Science: German babies cry differently than Chinese ones?

Science: German babies cry differently than Chinese ones?

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Crying from Chinese babies is more melodic than that from German ones
A scientific study found that German babies cry differently than those that come from China or Cameroon, for example. The researchers explain the differences with the melody of the mother tongue.

Baby crying bears traces of the mother tongue
The very first crying of newborns shows traces of the mother tongue. This can be seen particularly clearly in languages ​​in which pitch or pitch progression determine the meaning of words, reports the Julius Maximillians University of Würzburg in a current press release. A team of researchers at the university found this out together with colleagues from other countries.

They have published the results of their studies in the current issues of the specialist magazines "Speech, Language and Hearing" and "Journal of Voice".

Professor Kathleen Wermke, director of the Center for Pre-Linguistic Development and Developmental Disorders at the University Hospital Würzburg (polyclinic for orthodontics) and first author of the two studies, said: "The crying of newborns whose mothers speak a tonal language shows a significantly greater melodic variation, compared for example with German newborns. "

In tonal languages, words have different meanings
To arrive at their results, the scientists examined 55 newborns from Beijing and 21 from the Nso people in Cameroon and recorded their vocalizations in the first few days of life. The languages ​​spoken there are Mandarin (in China) and Lamnso (in Cameroon) are so-called tonal languages, in which the pitches in which syllables or words are pronounced also contribute to the meaning.

The apparently same sound can mean completely different things - depending on whether it is pronounced in a high or low pitch or with a special tone. If you want to speak Lamnso perfectly, you have to master eight characteristic tones. There are four such tones in Mandarin.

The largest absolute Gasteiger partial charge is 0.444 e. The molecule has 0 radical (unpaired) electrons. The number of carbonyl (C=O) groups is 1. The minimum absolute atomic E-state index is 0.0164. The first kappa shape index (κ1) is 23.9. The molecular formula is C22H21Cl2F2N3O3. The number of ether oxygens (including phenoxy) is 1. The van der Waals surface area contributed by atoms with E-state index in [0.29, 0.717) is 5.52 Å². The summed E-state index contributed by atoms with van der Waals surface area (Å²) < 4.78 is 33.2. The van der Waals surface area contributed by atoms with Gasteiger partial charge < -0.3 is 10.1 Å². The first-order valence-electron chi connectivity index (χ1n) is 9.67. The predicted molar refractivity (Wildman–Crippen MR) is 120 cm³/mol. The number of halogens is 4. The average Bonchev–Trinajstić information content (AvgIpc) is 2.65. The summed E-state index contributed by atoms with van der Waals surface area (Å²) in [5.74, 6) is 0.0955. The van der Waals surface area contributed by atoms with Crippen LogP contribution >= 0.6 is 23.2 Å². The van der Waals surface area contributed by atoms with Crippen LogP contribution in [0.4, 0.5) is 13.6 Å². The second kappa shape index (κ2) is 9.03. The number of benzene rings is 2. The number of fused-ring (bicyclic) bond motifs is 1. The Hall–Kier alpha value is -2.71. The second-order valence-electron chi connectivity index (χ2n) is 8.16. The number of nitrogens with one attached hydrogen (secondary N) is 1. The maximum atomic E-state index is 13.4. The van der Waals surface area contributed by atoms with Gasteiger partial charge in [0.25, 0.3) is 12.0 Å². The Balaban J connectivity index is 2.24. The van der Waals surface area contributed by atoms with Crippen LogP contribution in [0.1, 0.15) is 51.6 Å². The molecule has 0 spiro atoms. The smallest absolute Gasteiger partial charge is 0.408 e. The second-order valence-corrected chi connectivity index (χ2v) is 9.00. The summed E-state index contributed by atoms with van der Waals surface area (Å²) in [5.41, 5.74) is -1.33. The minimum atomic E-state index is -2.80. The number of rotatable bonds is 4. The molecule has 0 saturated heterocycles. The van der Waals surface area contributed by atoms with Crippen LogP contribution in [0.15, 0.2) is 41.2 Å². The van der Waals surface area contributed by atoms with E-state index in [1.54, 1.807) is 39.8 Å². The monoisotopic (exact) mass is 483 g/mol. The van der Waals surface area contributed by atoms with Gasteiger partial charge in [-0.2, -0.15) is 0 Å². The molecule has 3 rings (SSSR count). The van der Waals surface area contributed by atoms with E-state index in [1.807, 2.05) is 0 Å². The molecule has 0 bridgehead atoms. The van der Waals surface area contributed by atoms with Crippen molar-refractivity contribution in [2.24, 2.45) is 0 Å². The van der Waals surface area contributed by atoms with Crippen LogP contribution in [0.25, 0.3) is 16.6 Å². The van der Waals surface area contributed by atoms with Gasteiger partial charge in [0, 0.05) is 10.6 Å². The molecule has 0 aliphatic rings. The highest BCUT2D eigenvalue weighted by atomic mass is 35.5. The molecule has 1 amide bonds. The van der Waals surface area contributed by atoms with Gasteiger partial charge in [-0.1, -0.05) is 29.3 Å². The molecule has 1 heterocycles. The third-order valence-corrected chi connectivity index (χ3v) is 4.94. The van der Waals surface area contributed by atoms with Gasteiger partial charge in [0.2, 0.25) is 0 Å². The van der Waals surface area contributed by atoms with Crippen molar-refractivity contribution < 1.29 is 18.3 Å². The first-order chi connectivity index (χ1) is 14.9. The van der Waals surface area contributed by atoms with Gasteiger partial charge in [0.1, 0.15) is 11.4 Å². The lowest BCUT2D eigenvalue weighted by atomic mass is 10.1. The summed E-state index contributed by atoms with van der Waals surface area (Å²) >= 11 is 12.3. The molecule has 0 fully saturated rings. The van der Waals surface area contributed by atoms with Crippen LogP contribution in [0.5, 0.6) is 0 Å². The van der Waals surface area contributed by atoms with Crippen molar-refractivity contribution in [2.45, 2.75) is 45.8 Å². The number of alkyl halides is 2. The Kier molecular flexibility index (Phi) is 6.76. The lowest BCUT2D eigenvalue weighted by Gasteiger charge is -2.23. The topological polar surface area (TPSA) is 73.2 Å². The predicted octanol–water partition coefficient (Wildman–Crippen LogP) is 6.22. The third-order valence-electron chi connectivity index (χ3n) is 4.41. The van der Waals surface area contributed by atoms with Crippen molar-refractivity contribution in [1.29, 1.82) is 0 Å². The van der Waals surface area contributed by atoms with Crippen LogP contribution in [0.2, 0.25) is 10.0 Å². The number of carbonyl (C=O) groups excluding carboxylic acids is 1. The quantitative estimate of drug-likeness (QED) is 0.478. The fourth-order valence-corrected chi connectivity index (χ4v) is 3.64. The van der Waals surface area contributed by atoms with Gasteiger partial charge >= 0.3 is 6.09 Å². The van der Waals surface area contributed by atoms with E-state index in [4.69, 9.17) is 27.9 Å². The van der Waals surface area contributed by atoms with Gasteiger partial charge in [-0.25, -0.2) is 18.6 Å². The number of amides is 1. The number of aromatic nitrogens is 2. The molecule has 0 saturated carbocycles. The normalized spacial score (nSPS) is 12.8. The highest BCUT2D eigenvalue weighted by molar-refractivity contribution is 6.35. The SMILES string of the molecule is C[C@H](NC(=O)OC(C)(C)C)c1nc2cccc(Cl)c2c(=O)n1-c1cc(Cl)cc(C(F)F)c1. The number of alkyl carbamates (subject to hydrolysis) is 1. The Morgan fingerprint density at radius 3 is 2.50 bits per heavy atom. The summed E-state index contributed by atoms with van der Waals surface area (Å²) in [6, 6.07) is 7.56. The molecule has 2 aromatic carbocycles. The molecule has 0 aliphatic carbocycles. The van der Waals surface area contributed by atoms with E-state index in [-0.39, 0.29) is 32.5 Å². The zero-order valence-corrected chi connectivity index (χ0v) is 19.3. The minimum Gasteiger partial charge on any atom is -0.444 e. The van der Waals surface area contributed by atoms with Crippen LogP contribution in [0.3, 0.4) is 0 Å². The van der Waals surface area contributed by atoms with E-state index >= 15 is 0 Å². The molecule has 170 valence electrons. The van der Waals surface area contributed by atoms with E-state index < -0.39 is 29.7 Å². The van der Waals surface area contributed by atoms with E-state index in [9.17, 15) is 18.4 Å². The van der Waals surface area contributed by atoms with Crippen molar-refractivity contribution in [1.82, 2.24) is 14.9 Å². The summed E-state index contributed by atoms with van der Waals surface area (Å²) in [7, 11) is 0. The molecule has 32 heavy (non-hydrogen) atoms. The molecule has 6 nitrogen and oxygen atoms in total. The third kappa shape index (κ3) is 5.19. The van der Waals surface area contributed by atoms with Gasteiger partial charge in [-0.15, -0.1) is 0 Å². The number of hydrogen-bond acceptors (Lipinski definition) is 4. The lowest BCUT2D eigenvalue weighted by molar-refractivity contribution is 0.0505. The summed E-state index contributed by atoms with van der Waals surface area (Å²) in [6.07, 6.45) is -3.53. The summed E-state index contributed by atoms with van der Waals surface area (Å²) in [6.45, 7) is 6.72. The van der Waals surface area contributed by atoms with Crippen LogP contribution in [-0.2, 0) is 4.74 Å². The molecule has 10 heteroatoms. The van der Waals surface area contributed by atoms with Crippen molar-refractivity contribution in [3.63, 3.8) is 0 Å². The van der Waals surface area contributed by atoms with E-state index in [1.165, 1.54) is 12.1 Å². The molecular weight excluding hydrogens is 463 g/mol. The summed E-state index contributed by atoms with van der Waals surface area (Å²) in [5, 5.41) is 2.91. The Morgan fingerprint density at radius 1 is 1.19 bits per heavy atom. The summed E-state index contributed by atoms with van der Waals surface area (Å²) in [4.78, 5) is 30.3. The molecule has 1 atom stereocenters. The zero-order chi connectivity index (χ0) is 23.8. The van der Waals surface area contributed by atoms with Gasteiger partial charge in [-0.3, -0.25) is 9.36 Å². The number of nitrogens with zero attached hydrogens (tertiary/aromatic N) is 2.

Spontaneous vocalizations recorded by babies
The babies were not made to cry in the study. "We only recorded spontaneous vocalizations, usually whenever a baby made itself felt because he was hungry," said Wermke.

It was shown that not only was the "overall variation in pitch" within the children of the Nso in Cameroon significantly greater, that is, the distance between the lowest and highest notes, but also the brief up and down of sounds during a vocalization was more intense compared to the newborns of German-speaking mothers. "Her crying was more like a chant," said Wermke. The results for the newborns from Beijing looked similar, but somewhat less pronounced.

Language development begins right after birth
According to the researchers, this finding speaks for a theory that they had already confirmed when comparing German and French newborns: “The acquisition of building blocks for the later language begins right after birth; not only when babies start to babble or produce their first words, ”said the scientist.

Experts therefore repeatedly point out that parents do no good for their offspring when they speak to him in expressions such as "Dutzi Dutzi" or "Make Bubu". Babies dumb down through baby talk.

Universality across cultural borders
According to the Würzburg scientists, newborns - after having had sufficient opportunity during the last third of pregnancy to get to know their "mother tongue" in the mother's womb - show characteristic melodic patterns in their crying, which are based on the environment - just like the mother tongue - are influenced. Even before they coo the first sounds or try their hand at speech-like "syllable babbling".

At the same time, the research results speak for a high degree of universality in the utterances of babies across cultural borders. "In this case, we examined newborns from very different cultures," says Kathleen Wermke. On the one hand, newborns from Beijing, who grew up surrounded by all the influences of modern civilization - radio, television, smartphone. And on the other hand, the children of the Nso, who were born in a rural environment where all the technical achievements of modernity are lacking.

“The fact that, despite these differences in cultures, there are similar effects in the two tonal language groups compared to the non-tonal German group, suggests that our interpretation of the data points in the right direction,” said the scientist.

Newborns can learn any language in the world
As stated in the university's announcement, the results - if carefully formulated - could even suggest that not only external but also genetic factors are involved. "Of course, it is undisputed that newborns are able to learn every spoken language in the world, regardless of how complex it is," said Wermke.

According to the scientists, their results can help to better understand key factors influencing the earliest phases of language development than has been the case to date. At the same time, this improves the possibility of identifying leading indicators that can provide information about possible developmental disorders in this area at a very early stage. However, there are still many other questions that need to be clarified prior to clinical application. (ad)

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